Grave marker information
John Deveraux was born in England, a son of Joseph Deveraux and Elizabeth Hayward. He was christened 4 May 1800 in Dymock, Gloucestershire, England. He was known to have one brother, William.
He married Esther Cockshed in Ledbury, England on 26 February, 1827. They had five children: Ann, born 18 March 1828; Joseph (our ancestor), born 16 September 1829; John, born 18 March 1832 and died in 1833; Harriet, born 29 December 1833; and Esther, born 21 October 1838. Not much is known of Ann. Esther married James Baldwin and lived and died in England. Joseph (our ancestor) married Jane Lewis in England and later came to Utah with his family. (They are buried in the Salem, Utah Cemetery.) Harriet married Thomas Richins in England and came to Utah with her husband and baby on the same ship as her mother and father.
John and his wife, Esther, became dissatisfied with the Wesleyan Methodist Church to which they belonged. They joined a group of about 600 people of similar conviction, who called themselves the United Brethren. In his journal, Wilford Woodruff says, “This body of United Brethren were searching for light and truth, but had gone as far as they could, and were continually calling upon the Lord to open the way before them, and send them light and knowledge that they might know the true way to be saved.” Wilford Woodruff came to that part of the country in 1840, by revelation from the Lord and he baptized over 800 souls in 8 months, including all the United Brethren but one. John and Esther were 2 of the 800 souls he baptized.
When they were converted, they lived at Clencher’s Mill, Eastnor, near Ledbury, Herefordshire. They lived there sixteen years after they were baptized and then decided to go to Zion. Esther was not well but was anxious to get started. She was afraid if she died, her husband or children would not come. Esther’s friends told her she shouldn’t make such a journey but she would rather die on the way than not make the attempt.
John and Esther, along with their daughter, Harriet and her husband Thomas Richins and their 14 month old son, Albert Franklin registered with the ship on 10 March , 1856. The ship was the Enoch Train. John listed his age as 57 and his occupation as wagoner. They embarked 22 March, 1856 and set sail the next day. There were 534 Saints aboard (415 adults, 98 children, 21 infants under the age of 1 year.) After they had been on the water about 10 days, John’s wife, Esther, died. She was buried at sea.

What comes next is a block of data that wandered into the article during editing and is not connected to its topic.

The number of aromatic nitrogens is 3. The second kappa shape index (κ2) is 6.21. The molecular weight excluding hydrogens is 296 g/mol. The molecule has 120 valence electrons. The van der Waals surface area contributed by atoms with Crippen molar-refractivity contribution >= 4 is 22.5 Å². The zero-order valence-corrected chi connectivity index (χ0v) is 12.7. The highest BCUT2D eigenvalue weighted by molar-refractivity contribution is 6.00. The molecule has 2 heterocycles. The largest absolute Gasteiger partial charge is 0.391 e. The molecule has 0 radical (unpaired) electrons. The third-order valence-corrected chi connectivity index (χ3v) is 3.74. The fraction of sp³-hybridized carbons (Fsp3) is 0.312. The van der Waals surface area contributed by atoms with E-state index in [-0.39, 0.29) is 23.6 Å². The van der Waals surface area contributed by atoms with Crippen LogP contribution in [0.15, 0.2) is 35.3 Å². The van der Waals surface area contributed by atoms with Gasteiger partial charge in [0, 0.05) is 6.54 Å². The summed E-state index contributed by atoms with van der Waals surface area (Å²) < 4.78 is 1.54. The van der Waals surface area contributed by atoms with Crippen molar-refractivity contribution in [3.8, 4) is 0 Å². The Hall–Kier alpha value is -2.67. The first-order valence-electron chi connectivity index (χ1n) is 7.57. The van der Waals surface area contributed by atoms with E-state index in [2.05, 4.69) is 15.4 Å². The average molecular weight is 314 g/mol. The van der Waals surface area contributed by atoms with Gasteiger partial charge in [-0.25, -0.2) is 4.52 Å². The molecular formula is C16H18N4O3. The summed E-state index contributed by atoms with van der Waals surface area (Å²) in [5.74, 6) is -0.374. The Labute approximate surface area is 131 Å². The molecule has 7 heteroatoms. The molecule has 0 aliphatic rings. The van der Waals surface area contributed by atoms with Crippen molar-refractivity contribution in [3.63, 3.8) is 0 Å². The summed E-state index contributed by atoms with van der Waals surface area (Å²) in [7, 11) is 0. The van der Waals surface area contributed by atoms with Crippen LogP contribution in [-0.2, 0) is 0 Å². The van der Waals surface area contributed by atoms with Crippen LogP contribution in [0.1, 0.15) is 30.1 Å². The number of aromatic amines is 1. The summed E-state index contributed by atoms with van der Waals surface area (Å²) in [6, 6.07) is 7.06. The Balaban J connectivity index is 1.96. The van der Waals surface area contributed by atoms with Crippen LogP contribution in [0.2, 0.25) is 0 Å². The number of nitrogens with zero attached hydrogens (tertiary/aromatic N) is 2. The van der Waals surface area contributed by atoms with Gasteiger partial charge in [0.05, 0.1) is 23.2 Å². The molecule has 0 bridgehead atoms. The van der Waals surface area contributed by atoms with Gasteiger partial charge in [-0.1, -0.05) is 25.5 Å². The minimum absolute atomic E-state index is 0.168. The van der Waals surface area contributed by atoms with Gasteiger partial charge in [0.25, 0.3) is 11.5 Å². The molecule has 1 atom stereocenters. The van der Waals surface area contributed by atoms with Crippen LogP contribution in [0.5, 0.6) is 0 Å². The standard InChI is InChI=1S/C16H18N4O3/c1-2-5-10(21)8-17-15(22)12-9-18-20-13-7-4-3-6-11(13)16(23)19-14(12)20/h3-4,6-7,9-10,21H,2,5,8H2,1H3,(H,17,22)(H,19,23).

On 9 June, 1856 they (John, Harriet, Thomas, and baby Albert) left Iowa City, Iowa with the first handcart company of which Edmund Ellsworth was captain. John had enough money to come by wagon team but deposited his money with the Perpetual Emigration fund so others show had none could come also. They walked and pulled their handcarts all they way to Utah.
After nearly 4 months of weary traveling, having been delayed by the breaking down of handcarts, and by sickness and death, they reached the Salt Lake Valley. The company was met by Brigham Young and a large number of saints in Emigration Canyon and were given a hearty welcome. Harriet used to tell how they brought watermelons up the canyon to greet them and how good and refreshing they tasted.
An article from the Church News dated 28 June 1958 says: “After the greetings and handshakes, the weary travelers feasted on cool, thirst quenching melons brought up from the valley. The entire party then paraded out of the canyon and down South Temple with the brass band playing triumphantly. Nearly everyone in the city lined the street on either side and hundreds joined the procession, shouting and waving as it moved west to the 16th Ward square.”
On the same ship and handcart company as John and family was a small blue-eyed widow with her two daughters. She was Ann Perkins Price. They were married 10 July 1857 and lived in Salt Lake City for a few years and then were called to settle what is now Goshen in Utah County. They built a cabin there and lived there more than 20 years. People liked to visit this sweet, kindly old couple. But when they were asked to tell of their experiences getting to Utah, they replied, “It was too hard, and we don’t want to talk about it. We are glad we are in Zion so our children and grandchildren can be born and raised here.” (This is you!!)
Ann became blind and John cared for her until she died 23 May 1888 and was buried in Goshen. John then moved back to Pleasant Grove with his daughter, Harriett and son-in-law. He also became blind and bedridden the last six years of his life. Harriett cared for him and did everything she could to make him comfortable. He was always appreciative of everything that was done for him and he always thanked anyone who did anything for him. He died on 9 February, 1895 at the age of 95 and is buried in the Pleasant Grove, Utah cemetery.
(Most of this info and more was taken from a DUP history written by Gene Richins Fischio in 1981.)
This is another website with information about John and Esther Deveraux.